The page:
The fictional United States of Watchmen’s 2019 ignores the reasons for and meaning of the Tulsa massacre. In this alternative history, the US suffers from no apparent crisis of capitalist rule, thanks to the all-surpassing benevolence of the Redford administration. Unlike the immediate pre-and post-World War I periods, there is no working-class opposition to account for the rise of a fascistic mass movement like the Seventh Kavalry. Instead, we are led to believe that the meager prospect of reparations has produced violent racism in Tulsa’s white population.

There is a definite racialist outlook beneath all this absurdity. Policewoman and main protagonist Angela Abar, alias Sister Night (Regina King), claims she can identify a white supremacist because he “smells like bleach,” implying that racism is an inherent condition of “whiteness.”

There is nothing progressive in this outlook, which uses a one-sided version of Tulsa’s history to portray it as the flashpoint for an inevitable race war. That the series portrays the police as the vanguard against the racists reveals something of the disorientation of the artists involved.

Speaking of disorientation, it must be said that Watchmen the comic book is not especially promising material for a sequel. The comic makes heroes out of violent, fascistic vigilantes, and despite initial pretensions to realistically depicting the superhero genre, it ultimately descends into an empty-headed, contrived plot.

Watchmen the television series attempts to distance itself from fascistic vigilantes. The signature inkblot mask and the fascistic rhetoric of the vigilante Rorschach, one of the main protagonists of the comic book, have been adopted by the Seventh Kavalry, rather than the protagonists of the series.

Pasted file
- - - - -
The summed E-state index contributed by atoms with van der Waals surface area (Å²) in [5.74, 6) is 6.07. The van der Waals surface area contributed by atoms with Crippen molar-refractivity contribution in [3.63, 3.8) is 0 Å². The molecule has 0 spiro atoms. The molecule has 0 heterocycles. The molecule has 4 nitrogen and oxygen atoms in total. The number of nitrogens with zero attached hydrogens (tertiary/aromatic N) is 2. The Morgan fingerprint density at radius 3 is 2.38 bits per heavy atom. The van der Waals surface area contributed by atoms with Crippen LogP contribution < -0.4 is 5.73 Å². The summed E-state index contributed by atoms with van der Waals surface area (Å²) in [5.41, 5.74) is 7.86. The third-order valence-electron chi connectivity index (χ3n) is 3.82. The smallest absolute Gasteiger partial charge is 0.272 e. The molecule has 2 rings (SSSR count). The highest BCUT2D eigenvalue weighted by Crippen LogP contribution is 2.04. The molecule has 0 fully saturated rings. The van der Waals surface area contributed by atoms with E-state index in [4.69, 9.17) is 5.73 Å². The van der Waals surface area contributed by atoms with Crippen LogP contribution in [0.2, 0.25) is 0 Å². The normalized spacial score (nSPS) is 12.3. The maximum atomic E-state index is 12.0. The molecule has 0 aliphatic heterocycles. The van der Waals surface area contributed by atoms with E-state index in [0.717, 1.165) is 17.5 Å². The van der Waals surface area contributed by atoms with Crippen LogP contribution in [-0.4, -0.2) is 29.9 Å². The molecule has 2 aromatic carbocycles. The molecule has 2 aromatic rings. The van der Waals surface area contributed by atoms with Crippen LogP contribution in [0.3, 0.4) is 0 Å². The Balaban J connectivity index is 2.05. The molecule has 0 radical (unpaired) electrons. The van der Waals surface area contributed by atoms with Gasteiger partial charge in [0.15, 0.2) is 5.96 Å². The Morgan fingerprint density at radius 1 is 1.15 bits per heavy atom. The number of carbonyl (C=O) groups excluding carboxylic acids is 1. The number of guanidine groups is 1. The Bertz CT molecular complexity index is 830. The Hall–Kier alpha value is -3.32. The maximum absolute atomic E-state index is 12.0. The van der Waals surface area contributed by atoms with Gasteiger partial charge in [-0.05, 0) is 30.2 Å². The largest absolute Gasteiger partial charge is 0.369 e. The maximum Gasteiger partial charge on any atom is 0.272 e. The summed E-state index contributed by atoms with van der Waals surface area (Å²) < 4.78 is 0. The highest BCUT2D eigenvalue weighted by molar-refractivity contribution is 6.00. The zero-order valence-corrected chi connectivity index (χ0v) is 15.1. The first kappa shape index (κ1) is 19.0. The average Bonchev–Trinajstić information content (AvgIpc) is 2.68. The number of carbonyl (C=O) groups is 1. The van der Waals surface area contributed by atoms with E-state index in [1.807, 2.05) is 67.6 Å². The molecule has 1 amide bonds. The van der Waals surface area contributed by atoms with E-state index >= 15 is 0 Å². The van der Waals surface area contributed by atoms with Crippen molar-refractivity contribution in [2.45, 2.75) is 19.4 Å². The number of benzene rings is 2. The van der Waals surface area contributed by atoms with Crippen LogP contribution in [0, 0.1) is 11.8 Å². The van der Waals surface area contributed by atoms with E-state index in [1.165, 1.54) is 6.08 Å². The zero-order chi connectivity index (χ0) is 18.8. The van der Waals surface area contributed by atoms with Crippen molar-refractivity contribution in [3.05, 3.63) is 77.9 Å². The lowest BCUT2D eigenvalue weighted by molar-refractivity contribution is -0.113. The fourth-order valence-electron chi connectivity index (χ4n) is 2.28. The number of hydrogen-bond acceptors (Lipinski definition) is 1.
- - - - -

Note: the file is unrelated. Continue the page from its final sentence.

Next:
Contrived plot, on the other hand, returns in full force. At the end of the comic, the “smartest man in the world,” Adrian Veidt, convinces the world that a hostile alien threat exists by killing half the population of New York City with a bio-engineered, giant, psychic squid. This, the reader is to believe, is the only way to prevent nuclear war between the United States and the Soviet Union!

The series doubles down on this ridiculous premise, insisting that baby squid raining from the sky have since become a regular aspect of life. Machines controlled by Veidt (Jeremy Irons) drop them at random intervals… to what end? One of the series’ protagonists, Wade Tillman, alias Looking Glass (Tim Blake Nelson), was present during the attack, and suffers from post-traumatic stress. It really couldn’t get much more foolish.

Other characters from the comic return. In a technically impressive flashback sequence that juxtaposes black-and-white and full-color objects to represent different periods in time, one of the first costumed crime-fighters is revealed to have hidden that he was African American. This is a somewhat clever interpretation of scattered details in the comic, but the series doesn’t make much of it: “White men in masks are heroes,” a character summarizes, “but black men in masks are scary.”

Dr. Manhattan (Yahya Abdul-Mateen II and Darrell Snedeger), who acquired god-like powers in a laboratory accident, returns as well. A sequence in which he demonstrates simultaneous awareness of the past, present and future while romancing a lover has a certain charm, but it is difficult to really admire a character who almost single-handedly conquered Vietnam for US imperialism.

Laurie Blake (Jean Smart) returns as an FBI agent. She has at least one redeeming moment in the final episode of the series, when she says to an antagonist, “I’m tired, Joe. I’m tired of all the silliness.” By that point especially, one is inclined to agree with her.